There is almost no doubt that the majority of the work of creating the original Rolls of Service for 1914-1918 was undertaken by Canon Donaldson. Originally appointed in 1902 as a temporary Master for one term, he remained at the school until his retirement in 1955. He was Second Master to three successive Headmasters and also served as Chaplain, Housemaster, Master of Classics and English and Games Master. In 1912 he became ‘Recorder’ of the Old Breconian Association, responsible for recording and circulating details of Old Breconians. He was a meticulous ‘recorder’ – of cricket statistics, of attendance at Chapel, of House accounts, and of pupils. In the time of war, this well-established and highly respected member of staff became the natural depository of information about Old Breconians who had enlisted. As an already well-established member of the teaching staff and an active member of the Old Breconian Association, he would have known almost every one of those about whom he was keeping records. Christmas Card 1914 - sent to men on active service from Canon Donaldson
Details for inclusion seem to have been passed through all available channels: Canon Donaldson himself was a prolific letter-writer and would no doubt have received direct news from former pupils; Old Breconians also sent letters to the school magazine, some of which were published in The Breconian; the annotations in Canon Donaldson’s personal copy of List 1916 suggest that much of the news was sent to him by parents, and serving men who had met other Old Breconians while training or on active service. It is also easy to imagine him scouring other sources, such as local newspaper reports and the London Gazette, for news of pupils whom he had taught in the classroom or guided in his roles as Housemaster and Chaplain. Using his characteristic broad-nibbed ink pen, he carefully recorded deaths and injuries alongside news of honours and commendations. Researchers of the past, present and future owe him an immense debt of gratitude.
Using War List WW1
The list as it appears here is simply a collation of information recorded between 1914 and 1919. There are inevitably errors and omissions because of the way the information was collected at the time. It is, therefore, merely a starting point for further research; facts should be verified from primary sources, such as Medal Rolls and Enlistment papers.
The entries in List WW1 have been formatted as follows:
Details in bold are those recorded in the retrospective school register compiled by Canon Donaldson in the 1950s. The register is referred to as ‘AED Register’ in footnotes. In the absence of earlier registers, two of which were removed by a departing Headmaster in 1895, these records are the main source of information about pupils in school prior to the First World War.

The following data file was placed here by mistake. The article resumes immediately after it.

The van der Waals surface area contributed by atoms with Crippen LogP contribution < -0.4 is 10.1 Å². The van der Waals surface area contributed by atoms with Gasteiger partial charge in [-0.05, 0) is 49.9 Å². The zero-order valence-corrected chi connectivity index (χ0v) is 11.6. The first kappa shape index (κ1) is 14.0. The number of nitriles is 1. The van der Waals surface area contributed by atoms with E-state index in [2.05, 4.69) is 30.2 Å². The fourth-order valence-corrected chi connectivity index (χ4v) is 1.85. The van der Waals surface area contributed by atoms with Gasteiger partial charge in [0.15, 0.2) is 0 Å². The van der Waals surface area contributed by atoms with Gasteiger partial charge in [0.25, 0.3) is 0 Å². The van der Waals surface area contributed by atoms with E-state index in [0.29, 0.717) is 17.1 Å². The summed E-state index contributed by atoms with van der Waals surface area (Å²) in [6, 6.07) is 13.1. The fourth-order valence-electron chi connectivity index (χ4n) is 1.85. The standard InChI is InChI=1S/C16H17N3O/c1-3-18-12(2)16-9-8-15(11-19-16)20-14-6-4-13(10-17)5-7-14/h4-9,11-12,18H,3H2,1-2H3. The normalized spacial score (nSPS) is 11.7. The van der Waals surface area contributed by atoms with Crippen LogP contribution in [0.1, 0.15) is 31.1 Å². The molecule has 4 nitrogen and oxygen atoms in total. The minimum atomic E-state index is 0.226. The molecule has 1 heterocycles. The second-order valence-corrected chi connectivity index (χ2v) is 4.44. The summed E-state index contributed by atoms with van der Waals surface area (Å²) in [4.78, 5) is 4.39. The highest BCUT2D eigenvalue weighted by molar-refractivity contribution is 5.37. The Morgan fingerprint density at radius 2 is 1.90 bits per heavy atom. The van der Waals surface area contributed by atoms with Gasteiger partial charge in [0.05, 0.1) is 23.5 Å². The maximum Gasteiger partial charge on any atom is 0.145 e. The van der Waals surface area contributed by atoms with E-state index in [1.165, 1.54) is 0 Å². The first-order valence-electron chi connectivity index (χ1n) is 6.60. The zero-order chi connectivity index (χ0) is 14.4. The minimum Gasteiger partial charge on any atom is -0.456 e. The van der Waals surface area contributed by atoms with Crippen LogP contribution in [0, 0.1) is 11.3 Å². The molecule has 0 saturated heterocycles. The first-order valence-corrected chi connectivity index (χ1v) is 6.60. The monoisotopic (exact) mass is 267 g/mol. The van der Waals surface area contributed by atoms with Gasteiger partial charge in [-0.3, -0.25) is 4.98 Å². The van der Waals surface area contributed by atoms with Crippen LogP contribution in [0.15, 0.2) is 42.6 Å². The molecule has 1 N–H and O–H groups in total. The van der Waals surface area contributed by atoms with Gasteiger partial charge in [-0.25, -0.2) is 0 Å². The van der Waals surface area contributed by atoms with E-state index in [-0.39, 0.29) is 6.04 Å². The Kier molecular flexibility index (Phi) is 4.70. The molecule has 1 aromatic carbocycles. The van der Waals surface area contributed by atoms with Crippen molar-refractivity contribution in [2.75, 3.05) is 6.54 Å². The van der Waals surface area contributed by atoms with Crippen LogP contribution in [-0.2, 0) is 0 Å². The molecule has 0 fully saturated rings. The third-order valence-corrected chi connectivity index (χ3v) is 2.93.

In some entries there are only details in bold, with no service record shown; this is because there is no record of service in The Breconian, even though it may have been referred to elsewhere (such as in an Obituary). In the case of Charles Marsh Beadnell, for example, his considerable record of service as a Surgeon Rear Admiral is omitted because his name is not recorded in the documents used to compile this list. Also in Bold only are those whose service record is known but not recorded in The Breconian, such as that for the Rugby International Jack Phillips. References for these entries are shown as footnotes.
Information in the square brackets shows the relevant references to the month and the year of The Breconian in which the details are published. The Breconian was published three times a year and letters refer to the edition of April, July or December; thus [A1917] refers to The Breconian of April 1917. [List, 1916] refers to a War List published as a separate booklet in November 1916. Corrections to it have been made according to the ‘Supplement to the War List’ printed in The Breconian of April 1917.
Details of service in plain text are simply as recorded in The Breconian or List, 1916. No additional information has been added and any errors have not been corrected. For example, the month or year of death is as recorded in the relevant number of The Breconian even though the actual date of death may now be known.
Details in italics have been added from other sources where it is appropriate to include additional relevant information. For example, details for William David Abbot have been added because there is no record of his service in The Breconian even though he appears on the Roll of Honour in the ante-chapel.
Also in italics is the age of the Old Breconian. This has been worked out from the Register or BMD records. It is included for context and refers to the date when the detail was published. For example, [A1917. Age 18] simply means that the Old Breconian was 18 in April 1917. The age is not shown where there was insufficient information to allow its calculation. Age at death, where relevant, is also in italics and shown in brackets e.g. (Aged 19).
Please click on the link below to access War List WW1.War List WW1